Posted by: Matthew Bradley | December 26, 2013 1:55 PM
Giant aliens that speak in weird symbols without word balloons. Someone needs to submit something to Nathan Adler.
Posted by: fnord12 | December 26, 2013 3:17 PM
Claremont later stated that he put that rag on Betty inbetween 169 and 170, saying that Banner grabbed it from the falling wreckage and put it on her.
Posted by: Mark Drummond | February 10, 2014 9:38 PM
I had these Hulk issues in my collection several years back. I just could not come to terms with a female villain knocking out the Hulk. It just didn't sit well with me. He looked so peaceful, and yet so vulnerable, as she carried him off in her talons. The Hulk! It was just weird. And to see Betty going psycho like that in the top panel, just strange. Seeing this brought back a flood of memories from intermediate school.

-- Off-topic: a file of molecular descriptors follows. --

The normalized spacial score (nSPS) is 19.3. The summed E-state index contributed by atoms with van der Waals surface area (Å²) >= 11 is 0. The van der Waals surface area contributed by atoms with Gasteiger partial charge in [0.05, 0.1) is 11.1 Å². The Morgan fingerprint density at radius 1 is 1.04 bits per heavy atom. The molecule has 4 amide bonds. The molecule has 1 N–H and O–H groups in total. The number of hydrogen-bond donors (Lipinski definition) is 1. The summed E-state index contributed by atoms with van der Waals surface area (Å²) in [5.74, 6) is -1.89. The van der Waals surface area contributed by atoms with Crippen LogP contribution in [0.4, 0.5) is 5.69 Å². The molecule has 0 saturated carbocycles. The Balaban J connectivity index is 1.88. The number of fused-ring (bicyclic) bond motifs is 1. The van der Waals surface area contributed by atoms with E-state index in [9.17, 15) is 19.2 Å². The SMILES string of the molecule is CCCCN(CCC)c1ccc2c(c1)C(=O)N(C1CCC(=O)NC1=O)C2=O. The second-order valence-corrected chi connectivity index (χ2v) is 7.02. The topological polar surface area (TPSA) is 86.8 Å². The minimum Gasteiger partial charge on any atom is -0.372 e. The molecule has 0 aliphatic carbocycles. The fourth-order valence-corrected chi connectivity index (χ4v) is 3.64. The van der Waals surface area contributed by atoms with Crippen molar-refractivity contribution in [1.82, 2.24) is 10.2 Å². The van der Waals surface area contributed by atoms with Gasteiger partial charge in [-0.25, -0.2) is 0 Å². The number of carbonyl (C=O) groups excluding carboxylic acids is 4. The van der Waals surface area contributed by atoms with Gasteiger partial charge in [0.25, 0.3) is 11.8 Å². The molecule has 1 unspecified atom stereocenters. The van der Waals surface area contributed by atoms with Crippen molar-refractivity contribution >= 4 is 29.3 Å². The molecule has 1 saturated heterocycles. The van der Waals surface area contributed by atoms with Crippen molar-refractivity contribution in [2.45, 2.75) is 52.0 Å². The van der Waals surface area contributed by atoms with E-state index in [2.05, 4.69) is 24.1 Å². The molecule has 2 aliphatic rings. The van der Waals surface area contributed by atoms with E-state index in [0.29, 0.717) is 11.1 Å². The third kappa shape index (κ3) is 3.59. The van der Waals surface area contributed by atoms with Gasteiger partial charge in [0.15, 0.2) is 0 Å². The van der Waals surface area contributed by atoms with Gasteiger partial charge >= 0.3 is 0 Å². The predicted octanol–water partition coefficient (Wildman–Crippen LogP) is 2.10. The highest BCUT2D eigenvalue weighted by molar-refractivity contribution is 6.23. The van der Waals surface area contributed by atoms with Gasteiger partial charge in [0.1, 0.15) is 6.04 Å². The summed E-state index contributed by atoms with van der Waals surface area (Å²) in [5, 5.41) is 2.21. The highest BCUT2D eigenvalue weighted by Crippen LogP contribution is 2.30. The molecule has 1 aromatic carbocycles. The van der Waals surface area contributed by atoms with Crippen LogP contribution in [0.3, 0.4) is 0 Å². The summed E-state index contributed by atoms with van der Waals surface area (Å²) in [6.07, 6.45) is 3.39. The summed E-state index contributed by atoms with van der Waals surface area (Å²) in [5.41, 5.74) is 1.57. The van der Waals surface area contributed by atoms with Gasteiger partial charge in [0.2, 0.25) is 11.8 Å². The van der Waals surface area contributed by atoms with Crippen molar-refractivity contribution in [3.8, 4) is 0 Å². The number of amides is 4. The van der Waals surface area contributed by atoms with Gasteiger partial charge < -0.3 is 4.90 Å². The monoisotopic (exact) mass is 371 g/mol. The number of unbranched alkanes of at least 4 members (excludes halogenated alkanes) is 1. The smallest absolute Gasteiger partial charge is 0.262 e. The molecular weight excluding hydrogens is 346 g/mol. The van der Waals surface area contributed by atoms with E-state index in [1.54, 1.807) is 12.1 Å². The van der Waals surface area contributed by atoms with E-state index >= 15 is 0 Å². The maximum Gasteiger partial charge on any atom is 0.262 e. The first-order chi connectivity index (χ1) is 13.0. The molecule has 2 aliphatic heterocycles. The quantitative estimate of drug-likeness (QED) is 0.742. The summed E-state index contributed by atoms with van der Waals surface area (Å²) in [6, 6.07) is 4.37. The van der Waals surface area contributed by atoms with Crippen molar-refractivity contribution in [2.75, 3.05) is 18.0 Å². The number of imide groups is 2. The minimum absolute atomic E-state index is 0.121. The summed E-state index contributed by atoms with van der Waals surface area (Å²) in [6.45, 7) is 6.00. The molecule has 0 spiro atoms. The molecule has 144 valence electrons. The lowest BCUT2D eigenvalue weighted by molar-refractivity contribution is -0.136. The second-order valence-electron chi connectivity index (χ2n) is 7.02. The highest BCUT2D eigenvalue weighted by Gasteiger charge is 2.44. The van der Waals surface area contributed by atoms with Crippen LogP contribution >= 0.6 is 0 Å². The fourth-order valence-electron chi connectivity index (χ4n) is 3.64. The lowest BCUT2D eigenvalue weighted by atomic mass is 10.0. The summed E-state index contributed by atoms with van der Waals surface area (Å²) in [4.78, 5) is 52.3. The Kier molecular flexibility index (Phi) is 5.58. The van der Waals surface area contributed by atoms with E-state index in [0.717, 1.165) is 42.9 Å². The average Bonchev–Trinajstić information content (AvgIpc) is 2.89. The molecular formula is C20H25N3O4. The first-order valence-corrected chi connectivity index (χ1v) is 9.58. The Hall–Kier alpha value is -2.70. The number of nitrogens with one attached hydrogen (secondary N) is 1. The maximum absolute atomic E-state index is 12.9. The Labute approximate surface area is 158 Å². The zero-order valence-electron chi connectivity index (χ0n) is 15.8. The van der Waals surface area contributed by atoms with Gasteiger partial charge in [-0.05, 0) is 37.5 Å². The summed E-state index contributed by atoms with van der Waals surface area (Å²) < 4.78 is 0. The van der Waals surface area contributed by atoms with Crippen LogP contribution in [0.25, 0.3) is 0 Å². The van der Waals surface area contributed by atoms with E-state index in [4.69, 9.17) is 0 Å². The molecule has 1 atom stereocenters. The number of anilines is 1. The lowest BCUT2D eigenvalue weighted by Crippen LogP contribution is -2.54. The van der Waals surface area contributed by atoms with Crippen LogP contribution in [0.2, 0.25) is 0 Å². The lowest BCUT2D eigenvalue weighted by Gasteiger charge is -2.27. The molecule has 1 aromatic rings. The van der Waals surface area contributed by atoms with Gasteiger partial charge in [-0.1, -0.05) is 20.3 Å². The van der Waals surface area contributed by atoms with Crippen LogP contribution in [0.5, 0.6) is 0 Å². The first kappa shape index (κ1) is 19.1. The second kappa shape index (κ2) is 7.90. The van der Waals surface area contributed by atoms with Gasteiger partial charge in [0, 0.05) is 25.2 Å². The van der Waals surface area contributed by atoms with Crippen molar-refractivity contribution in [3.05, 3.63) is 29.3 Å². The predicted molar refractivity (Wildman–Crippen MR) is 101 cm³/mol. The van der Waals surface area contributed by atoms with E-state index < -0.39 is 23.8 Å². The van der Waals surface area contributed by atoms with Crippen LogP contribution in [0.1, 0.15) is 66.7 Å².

Posted by: Mike | June 15, 2014 6:31 PM
The Harpy/Shrew/She-Bitch Legion of Female Stereotypes team is led by Aunt May's little-known cousin, Auntie Flo.
(Sorry about that one, I couldn't resist. See you next Tuesday.)
Posted by: Dan Spector | February 18, 2017 5:22 AM
I see this issue gives a classic Herb Trimpe "Hulk need Rogaine" panel!
Posted by: Brian Coffey | June 29, 2017 9:00 PM
Interesting issues. You get a bit sick of hulk fighting giants after awhile. After Aquon, we get Robot Modok then the Bi-beast and of course a random island of alien monsters. (Issue 170 starts to feel like a parody. the Hulk randomly lands on an alien-filled island)
Interestingly, the bi-beast was clearly intended as a one and done character like Zzzax a few issues ago. I guess he's too good to be kept down. And by BI-beast does that mean he swings both ways?
Posted by: kveto | October 12, 2017 10:38 AM